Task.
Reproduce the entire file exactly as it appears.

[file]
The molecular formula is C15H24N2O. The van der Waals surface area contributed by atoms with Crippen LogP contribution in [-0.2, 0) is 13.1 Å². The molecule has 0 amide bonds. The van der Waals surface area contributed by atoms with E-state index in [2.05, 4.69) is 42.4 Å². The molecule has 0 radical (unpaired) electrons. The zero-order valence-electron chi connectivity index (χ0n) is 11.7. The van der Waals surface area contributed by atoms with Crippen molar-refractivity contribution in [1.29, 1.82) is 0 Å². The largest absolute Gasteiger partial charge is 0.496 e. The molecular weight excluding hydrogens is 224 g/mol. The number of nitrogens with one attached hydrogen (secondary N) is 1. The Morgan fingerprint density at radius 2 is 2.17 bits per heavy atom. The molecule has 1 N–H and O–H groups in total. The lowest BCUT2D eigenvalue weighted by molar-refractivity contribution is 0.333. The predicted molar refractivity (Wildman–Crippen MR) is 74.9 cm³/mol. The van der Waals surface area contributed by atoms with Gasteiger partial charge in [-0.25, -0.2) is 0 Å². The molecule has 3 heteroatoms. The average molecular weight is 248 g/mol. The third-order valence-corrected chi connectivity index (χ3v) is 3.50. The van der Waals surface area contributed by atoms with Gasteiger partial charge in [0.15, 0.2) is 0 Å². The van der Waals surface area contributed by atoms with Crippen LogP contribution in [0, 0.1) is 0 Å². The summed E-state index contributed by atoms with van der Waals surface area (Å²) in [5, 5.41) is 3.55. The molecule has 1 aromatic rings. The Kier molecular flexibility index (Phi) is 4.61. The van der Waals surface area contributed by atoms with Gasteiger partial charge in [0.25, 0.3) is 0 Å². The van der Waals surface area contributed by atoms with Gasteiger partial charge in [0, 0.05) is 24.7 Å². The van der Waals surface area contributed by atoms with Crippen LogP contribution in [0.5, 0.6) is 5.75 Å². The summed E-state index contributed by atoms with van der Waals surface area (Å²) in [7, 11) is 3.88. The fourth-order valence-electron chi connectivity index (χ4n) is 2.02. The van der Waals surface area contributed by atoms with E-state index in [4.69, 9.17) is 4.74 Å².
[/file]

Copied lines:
The molecular formula is C15H24N2O. The van der Waals surface area contributed by atoms with Crippen LogP contribution in [-0.2, 0) is 13.1 Å². The molecule has 0 amide bonds. The van der Waals surface area contributed by atoms with E-state index in [2.05, 4.69) is 42.4 Å². The molecule has 0 radical (unpaired) electrons. The zero-order valence-electron chi connectivity index (χ0n) is 11.7. The van der Waals surface area contributed by atoms with Crippen molar-refractivity contribution in [1.29, 1.82) is 0 Å². The largest absolute Gasteiger partial charge is 0.496 e. The molecular weight excluding hydrogens is 224 g/mol. The number of nitrogens with one attached hydrogen (secondary N) is 1. The Morgan fingerprint density at radius 2 is 2.17 bits per heavy atom. The molecule has 1 N–H and O–H groups in total. The lowest BCUT2D eigenvalue weighted by molar-refractivity contribution is 0.333. The predicted molar refractivity (Wildman–Crippen MR) is 74.9 cm³/mol. The van der Waals surface area contributed by atoms with Gasteiger partial charge in [-0.25, -0.2) is 0 Å². The molecule has 3 heteroatoms. The average molecular weight is 248 g/mol. The third-order valence-corrected chi connectivity index (χ3v) is 3.50. The van der Waals surface area contributed by atoms with Gasteiger partial charge in [0.15, 0.2) is 0 Å². The van der Waals surface area contributed by atoms with Crippen LogP contribution in [0, 0.1) is 0 Å². The summed E-state index contributed by atoms with van der Waals surface area (Å²) in [5, 5.41) is 3.55. The molecule has 1 aromatic rings. The Kier molecular flexibility index (Phi) is 4.61. The van der Waals surface area contributed by atoms with Gasteiger partial charge in [0.25, 0.3) is 0 Å². The van der Waals surface area contributed by atoms with Gasteiger partial charge in [0, 0.05) is 24.7 Å². The van der Waals surface area contributed by atoms with Crippen LogP contribution in [0.5, 0.6) is 5.75 Å². The summed E-state index contributed by atoms with van der Waals surface area (Å²) in [7, 11) is 3.88. The fourth-order valence-electron chi connectivity index (χ4n) is 2.02. The van der Waals surface area contributed by atoms with E-state index in [4.69, 9.17) is 4.74 Å².